When Jesse Laflamme returned home from college in 2000, his family's third-generation egg farm, Pete and Gerry's Organic Eggs, was on the verge of bankruptcy. Laflamme's parents were struggling to sell their eggs and considered going into debt just to keep the Monroe, New Hampshire-based farm alive.
That's when Laflamme stepped in.
"We were really hanging on by our fingernails," says Laflamme, 40, who has since become the CEO of Pete and Gerry's. "I was a political science major and minored in economics, just perfectly well-equipped to be an egg farmer."
Laflamme didn't have the traditional education of other business owners, but he had the drive. He says that the fledging egg business went from "hundreds of thousands of dollars" in annual revenue to $177 million in 2017. Today, Pete and Gerry's Organic Eggs is the No. 2 brand in the country across all egg types, according to the company.
The chicken and the egg.
The family's history of farming began in the 1870s, when Laflamme's grandfather Les Ward and great-uncle Rodney Stanton became agricultural partners. The Monroe property, where Pete and Gerry's is currently headquartered, was purchased in 1914, but Ward took a brief hiatus from farming to serve as a dive-bomber in WWII. When he returned to the U.S. and picked up operations with Stanton, the co-founders had about 5,000 hens.
Pete and Gerry's was passed down to Laflamme's parents, Carol and Gerry, who continued to partner with the Stanton family by working with Rodney's son Pete (the company's name celebrates the second generation of farmers). By the late 1990s, they had about 20,000 hens--and severe financial troubles.
Pete and Gerry's didn't adopt the industrialized, factory-style farming that was common for egg farmers, and by the late 1990s, it didn't have the scale to supply eggs to supermarkets or large chains. What's more, the company couldn't compete with other businesses in the market. But these struggles were unknown to Laflamme, who was enrolled at Bates College and shielded from his parent's financial woes.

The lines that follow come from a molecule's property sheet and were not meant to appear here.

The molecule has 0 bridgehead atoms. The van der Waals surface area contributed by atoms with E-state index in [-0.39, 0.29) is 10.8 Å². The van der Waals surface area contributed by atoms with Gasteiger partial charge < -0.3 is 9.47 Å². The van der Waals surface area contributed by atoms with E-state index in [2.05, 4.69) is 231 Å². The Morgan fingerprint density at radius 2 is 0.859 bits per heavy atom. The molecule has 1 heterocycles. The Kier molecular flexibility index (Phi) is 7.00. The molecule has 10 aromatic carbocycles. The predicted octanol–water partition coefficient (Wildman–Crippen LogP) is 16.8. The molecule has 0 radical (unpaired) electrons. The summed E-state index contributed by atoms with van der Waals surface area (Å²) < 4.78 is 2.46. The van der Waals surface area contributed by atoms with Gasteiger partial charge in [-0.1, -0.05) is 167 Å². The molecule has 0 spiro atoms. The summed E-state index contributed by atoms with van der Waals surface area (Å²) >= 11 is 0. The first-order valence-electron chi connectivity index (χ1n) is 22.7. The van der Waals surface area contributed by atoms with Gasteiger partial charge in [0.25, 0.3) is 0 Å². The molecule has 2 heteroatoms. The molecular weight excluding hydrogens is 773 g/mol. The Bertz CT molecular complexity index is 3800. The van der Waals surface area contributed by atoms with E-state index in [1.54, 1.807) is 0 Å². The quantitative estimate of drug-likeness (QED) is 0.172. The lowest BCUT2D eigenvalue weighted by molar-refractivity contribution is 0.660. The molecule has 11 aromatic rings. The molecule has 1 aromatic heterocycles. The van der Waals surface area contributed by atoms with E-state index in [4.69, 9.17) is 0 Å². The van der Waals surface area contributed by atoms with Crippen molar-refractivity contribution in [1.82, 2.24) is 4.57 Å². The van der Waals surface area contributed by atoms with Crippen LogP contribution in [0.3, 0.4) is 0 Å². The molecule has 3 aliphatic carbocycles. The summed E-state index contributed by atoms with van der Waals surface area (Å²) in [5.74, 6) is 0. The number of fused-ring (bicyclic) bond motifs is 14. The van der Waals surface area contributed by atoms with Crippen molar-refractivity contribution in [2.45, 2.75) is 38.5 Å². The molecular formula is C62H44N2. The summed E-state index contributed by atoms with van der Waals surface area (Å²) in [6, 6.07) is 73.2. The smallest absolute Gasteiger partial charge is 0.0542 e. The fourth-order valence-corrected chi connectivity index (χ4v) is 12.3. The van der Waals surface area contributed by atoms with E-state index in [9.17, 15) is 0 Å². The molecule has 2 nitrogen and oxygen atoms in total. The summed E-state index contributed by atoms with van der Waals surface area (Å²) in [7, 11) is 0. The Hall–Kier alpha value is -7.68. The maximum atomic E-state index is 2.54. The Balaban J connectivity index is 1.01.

"Like a naive kid, I didn't quite grasp how bad things were and found out after," says Laflamme. "You always appreciate how your parents protect you from things, but they were really up against it."
Working from scratch.
After graduation, Laflamme moved home to take on the family business full-time. He worked seven days a week, receiving a salary that matched what his parents were putting toward his college tuition, and dabbled in every aspect of the company.
Laflamme woke up at 4 a.m. to rouse stubborn hens (who would sit on eggs all day instead of getting food), go on sales calls trying to get buyers, and constructing parts of the family's barn. "As an entrepreneur, you end up doing everything," he says. "You have to have some level of expertise in everything early on because you're it. If you don't do it, nobody else is going to."
Laflamme also served as Pete and Gerry's accountant in the early years, pulling what he learned from a five-week finance course and the leftover reading materials. "It was the realization that we could go out of business tomorrow if something goes sideways," he says. "It was stressful, but incredibly motivating."
What saved the business was the family's decision to go fully organic and move away from the conventional style of farming. He described the strategy as a "hail mary pass to save the farm, since the organic market was practically nonexistent at the time."
The family created new barns to support the organic methods, bootstrapping where they could by building their own nests--instead of purchasing manufactured ones--and buying used feeder systems. Laflamme says utilizing these thrifty methods gave the business breathing room and increased its cash flow.
Within a year or two, the business started to flourish. The company was expanding, and to facilitate growth, the team decided to partner with family farms instead of building new barns throughout the country. Pete and Gerry's now works with more than 125 family farms across 14 states, according to the company.
"There were a lot of times where we could have just given up," Laflamme says. "There is a lot of hard work and a lot of luck, and you never know when an opportunity is going to come around when you think things are the most bleak."